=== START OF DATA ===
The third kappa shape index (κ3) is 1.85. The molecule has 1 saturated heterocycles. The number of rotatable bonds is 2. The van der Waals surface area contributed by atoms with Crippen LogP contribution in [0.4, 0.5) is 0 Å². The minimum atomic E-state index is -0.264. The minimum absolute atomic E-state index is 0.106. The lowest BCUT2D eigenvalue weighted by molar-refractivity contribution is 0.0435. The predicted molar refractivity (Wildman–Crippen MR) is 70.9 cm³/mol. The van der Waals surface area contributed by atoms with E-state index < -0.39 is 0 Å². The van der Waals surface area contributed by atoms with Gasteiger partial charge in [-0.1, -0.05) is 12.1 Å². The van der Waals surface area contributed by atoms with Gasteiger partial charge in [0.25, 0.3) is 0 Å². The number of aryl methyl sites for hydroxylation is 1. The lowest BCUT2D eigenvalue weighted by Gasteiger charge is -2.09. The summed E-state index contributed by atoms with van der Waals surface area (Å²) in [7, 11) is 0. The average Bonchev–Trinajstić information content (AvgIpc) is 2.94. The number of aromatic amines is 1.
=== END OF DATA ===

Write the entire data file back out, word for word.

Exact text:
The third kappa shape index (κ3) is 1.85. The molecule has 1 saturated heterocycles. The number of rotatable bonds is 2. The van der Waals surface area contributed by atoms with Crippen LogP contribution in [0.4, 0.5) is 0 Å². The minimum atomic E-state index is -0.264. The minimum absolute atomic E-state index is 0.106. The lowest BCUT2D eigenvalue weighted by molar-refractivity contribution is 0.0435. The predicted molar refractivity (Wildman–Crippen MR) is 70.9 cm³/mol. The van der Waals surface area contributed by atoms with E-state index < -0.39 is 0 Å². The van der Waals surface area contributed by atoms with Gasteiger partial charge in [-0.1, -0.05) is 12.1 Å². The van der Waals surface area contributed by atoms with Gasteiger partial charge in [0.25, 0.3) is 0 Å². The number of aryl methyl sites for hydroxylation is 1. The lowest BCUT2D eigenvalue weighted by Gasteiger charge is -2.09. The summed E-state index contributed by atoms with van der Waals surface area (Å²) in [7, 11) is 0. The average Bonchev–Trinajstić information content (AvgIpc) is 2.94. The number of aromatic amines is 1.